Okay, so while hanging out in The Village Store at Yosemite waiting for a friend, I started to take a look at this book, and got sucked in to its well told stories. I admit I have a morbid fascination for how people could die in such an extremely vertical rocky park, and going over one of the very high waterfalls is one of the worst possible imaginings for me. However, after reading the entire book, I think the worst way you can die is not in nature, but by the hand of man, as shown in the chapt ...more
Pretty good book,
has special meaning for me because one of the climber who died,
we had climbed together 3 years before his death.
I remember him.

Also so many of the places.

I've climbed nutcracker, braille book, church bowl, glacier point apron,
bishops terrace, Royal arches, Washington column,
and several other places other people had accidents at.

Each incident, I'd remember back when I was there,
who I was with, and what the climb was like.

A bit scary, and there but for...
This is such a difficult book to review. It was very entertaining. I picked it up after visiting Yosemite and hiking one of its more difficult trails (Upper Yosemite Falls). Only a few weeks after my visit, two hikers fell off another set of falls on another trail I had considered hiking. It got me curious about just how many deaths had occurred at this park.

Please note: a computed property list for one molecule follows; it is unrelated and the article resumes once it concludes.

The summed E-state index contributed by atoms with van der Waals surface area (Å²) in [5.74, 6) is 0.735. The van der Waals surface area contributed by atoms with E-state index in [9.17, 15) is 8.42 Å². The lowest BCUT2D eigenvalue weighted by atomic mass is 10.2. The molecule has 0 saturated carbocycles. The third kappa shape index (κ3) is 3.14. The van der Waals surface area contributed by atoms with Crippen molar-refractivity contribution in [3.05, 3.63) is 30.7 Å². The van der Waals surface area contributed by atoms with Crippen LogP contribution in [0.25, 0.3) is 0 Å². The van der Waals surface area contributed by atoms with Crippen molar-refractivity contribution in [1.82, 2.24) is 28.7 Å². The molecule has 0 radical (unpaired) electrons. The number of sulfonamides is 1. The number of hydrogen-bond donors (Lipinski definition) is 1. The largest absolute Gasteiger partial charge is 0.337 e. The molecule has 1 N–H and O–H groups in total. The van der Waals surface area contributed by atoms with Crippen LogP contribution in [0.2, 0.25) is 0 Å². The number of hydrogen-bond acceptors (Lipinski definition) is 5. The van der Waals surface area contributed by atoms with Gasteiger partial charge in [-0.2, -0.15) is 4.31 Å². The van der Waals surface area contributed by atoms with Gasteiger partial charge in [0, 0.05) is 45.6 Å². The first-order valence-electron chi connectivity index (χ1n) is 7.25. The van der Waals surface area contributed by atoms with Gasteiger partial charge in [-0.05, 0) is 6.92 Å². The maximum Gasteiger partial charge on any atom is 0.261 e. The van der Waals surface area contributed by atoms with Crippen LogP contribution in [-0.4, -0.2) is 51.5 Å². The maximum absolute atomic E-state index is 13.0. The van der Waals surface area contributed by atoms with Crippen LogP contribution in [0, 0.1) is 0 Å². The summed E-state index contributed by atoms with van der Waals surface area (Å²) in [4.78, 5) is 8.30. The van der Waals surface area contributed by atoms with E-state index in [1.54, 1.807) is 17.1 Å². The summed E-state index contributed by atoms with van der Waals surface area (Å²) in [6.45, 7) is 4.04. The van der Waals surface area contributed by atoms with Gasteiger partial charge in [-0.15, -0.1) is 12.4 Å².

This book details most of the deaths that have happened since before Yosemite even became a National Park. Some of them were honest mishaps
This is a thick book that goes by very quickly. I found the book to be addicting. I am not an avid reader. I just don't have time. (Or make time.) On our yearly trips to Yosemite last year, I saw this at the Information Center, started reading a story here and there and left regretting not buying it. This year I purchased it and could not put it down. I even reread the stories I read last year because it is so fascinating!

Ghilieri and Farabee do such a great job of walking the fine line of writi
When I first saw this book in the gift shop in Yosemite, I had a morbid fascination with it but I just could not let myself read it. I thought it would be horrific to read about people falling off of cliffs and such. A year later, when I found it at my moms house, I decided to give it a try and found I was not sickened by the accounts. Sad at times, relieved when lives were saved, and astounded at other times by the apparent stupidity of explorers.

I love Yosemite and plan on visiting as many of
Sooo, this is a fascinating book. Reading it makes one just a bit more cautious of step on the trails of Yosemite, but also quite a bit more respectful of the awesome power of God's creations. The greatest proportion of deaths are young adult males. Hmmm.

Here is an interesting fact: One of my distant relatives, 10 year old Warren Deverl Montague was the 42nd recorded drowning in the park on August 20, 1948. I didn't know the connection when I read it, but when I was telling my father about the b
Lyle Montgomery